The 1930s watched two simultaneous and apparently opposed trends: the rising of authoritarian regimes in several European countries and an intensive cooperation between international governmental and non-governmental organizations in settling common standards and policies. Reflecting automobile’s main use in the first decades of the twentieth century, leisure (and not transport in a strictly utilitarian sense), even in developed/central countries, one cannot ignore the roles of non-governmental organisations related to tourism (AIT – Alliance International du Tourisme) or to automobile sports (AIACR – Association Internationale des Automobiles-Clubs Reconnus) in establishing standards for elements of the ‘automobile system’ in issues such as road signs and international circulation (the issuing of documents such as the ‘carnet de passage en douane’). There were also other important transnational organizations, governmental and non-governmental, which contributed to the construction of this system, such as a more technical organization on roads (AIPCR, Association Internationale Permanente des Congrès de la Route) (Schipper, 2008). The 1930s in Portugal was a period of institutionalization of the dictatorship that would last more than 40 years, particularly with the issuing of its corporatist legal basis. The Automobile Club of Portugal (ACP), which had had, at least since 1911, an important role in Portuguese automobile system construction, reclaimed keeping the main role, namely as being the Portuguese member at AIT and therefore the organization that issued the documents for international circulation. There were rivalries between Automobile and Touring Clubs in Europe on this matter, which also happened in Portugal. It is at the level of the mediators (Oldenziel et al., 2005) that the analysis will be made. The visions of the construction of the automobile system were produced both by organizations that preceded the dictatorship and those that were created after the 1926 coup d’État that began it, such as corporatist organizations (for instance of commercial companies that sold automobiles) and of State agencies related to roads or fuel. These visions of how automobility, tourism and road construction should evolve were discussed in several national congresses such as the first and second National Congresses of Automobility and Civil Aviation (1935 and 1937), the first National Congress of Tourism (1936) and the first National Congress of Transports (1939). One finds also ‘imported’ visions on automobility from other European countries, such as Germany, in the specialized press, namely the ACP journal. The reality of automobile use, tourism and road construction was somehow different as the statistics of the modal split or the special statistics made on the religious pilgrimage to Fatima show.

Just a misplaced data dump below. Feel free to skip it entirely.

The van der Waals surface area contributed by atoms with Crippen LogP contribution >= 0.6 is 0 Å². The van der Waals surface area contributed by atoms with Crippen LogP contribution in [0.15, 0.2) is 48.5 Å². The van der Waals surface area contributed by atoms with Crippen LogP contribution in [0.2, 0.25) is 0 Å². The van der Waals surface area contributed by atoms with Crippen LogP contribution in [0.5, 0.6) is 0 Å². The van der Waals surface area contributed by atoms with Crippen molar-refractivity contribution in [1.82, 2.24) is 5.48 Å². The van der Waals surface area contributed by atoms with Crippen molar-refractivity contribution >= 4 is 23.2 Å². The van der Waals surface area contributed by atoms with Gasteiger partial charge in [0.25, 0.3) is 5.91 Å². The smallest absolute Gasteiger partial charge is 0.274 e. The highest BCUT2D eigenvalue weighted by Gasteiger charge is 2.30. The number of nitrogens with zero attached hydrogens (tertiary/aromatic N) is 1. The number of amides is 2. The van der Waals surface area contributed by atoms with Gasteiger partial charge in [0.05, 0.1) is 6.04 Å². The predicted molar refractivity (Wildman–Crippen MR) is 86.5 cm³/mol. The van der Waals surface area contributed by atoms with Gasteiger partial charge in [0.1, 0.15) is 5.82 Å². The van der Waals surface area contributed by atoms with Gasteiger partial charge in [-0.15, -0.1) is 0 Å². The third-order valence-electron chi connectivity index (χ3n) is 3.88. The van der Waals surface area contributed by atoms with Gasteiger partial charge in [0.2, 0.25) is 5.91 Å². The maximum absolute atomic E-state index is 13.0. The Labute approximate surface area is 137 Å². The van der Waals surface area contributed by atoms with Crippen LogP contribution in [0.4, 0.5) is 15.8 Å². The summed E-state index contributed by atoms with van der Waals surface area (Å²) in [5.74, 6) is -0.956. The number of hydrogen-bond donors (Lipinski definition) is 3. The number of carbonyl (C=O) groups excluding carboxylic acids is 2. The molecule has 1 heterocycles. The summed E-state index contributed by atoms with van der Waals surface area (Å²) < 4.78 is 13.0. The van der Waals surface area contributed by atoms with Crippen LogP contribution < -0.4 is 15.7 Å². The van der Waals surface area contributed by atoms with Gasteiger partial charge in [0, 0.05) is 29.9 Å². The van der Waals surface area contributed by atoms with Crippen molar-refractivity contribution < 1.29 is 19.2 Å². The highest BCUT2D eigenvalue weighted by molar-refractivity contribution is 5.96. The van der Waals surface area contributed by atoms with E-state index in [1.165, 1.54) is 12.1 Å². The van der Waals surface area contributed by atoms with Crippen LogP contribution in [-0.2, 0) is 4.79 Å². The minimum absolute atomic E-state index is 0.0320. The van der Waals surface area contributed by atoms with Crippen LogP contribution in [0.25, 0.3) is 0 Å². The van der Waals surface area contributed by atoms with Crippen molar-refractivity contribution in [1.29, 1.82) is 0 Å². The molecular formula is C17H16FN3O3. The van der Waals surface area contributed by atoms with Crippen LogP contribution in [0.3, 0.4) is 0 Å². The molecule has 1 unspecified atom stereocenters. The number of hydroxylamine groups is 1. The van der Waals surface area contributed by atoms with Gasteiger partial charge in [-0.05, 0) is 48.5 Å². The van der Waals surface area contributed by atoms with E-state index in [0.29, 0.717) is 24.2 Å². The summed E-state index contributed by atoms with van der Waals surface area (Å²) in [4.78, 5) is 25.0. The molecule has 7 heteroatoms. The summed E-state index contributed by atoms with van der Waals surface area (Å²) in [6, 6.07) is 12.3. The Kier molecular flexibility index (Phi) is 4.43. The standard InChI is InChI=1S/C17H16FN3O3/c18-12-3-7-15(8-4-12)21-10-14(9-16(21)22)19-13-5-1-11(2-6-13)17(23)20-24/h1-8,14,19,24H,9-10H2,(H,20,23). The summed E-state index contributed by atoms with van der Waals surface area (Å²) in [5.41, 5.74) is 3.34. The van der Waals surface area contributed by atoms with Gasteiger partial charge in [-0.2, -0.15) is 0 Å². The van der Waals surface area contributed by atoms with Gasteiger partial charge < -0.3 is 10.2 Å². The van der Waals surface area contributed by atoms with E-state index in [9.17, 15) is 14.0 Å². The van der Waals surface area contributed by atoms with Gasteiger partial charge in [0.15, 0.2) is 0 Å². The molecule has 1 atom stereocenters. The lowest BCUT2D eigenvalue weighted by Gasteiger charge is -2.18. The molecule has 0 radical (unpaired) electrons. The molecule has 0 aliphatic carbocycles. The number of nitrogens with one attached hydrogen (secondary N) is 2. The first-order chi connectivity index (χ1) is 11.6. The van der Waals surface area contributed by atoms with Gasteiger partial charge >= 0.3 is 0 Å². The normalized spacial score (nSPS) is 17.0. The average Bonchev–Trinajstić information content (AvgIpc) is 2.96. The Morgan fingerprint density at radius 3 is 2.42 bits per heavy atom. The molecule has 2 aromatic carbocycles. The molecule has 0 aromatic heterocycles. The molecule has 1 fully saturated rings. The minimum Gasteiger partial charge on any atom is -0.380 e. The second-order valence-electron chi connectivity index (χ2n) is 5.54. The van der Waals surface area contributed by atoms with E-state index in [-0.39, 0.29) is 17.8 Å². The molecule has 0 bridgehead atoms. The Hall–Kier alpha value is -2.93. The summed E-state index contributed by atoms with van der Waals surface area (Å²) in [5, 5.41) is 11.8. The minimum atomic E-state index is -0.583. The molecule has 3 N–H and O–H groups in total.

|Number of pages||25|
|Publication status||Published - Sep 2010|
|Name||Tensions of Europe & Inventing Europe Working Paper Series|
- authoritarian Portugal (Estado Novo)
- interwar roads’ plans
- European standards (circulation on the roads)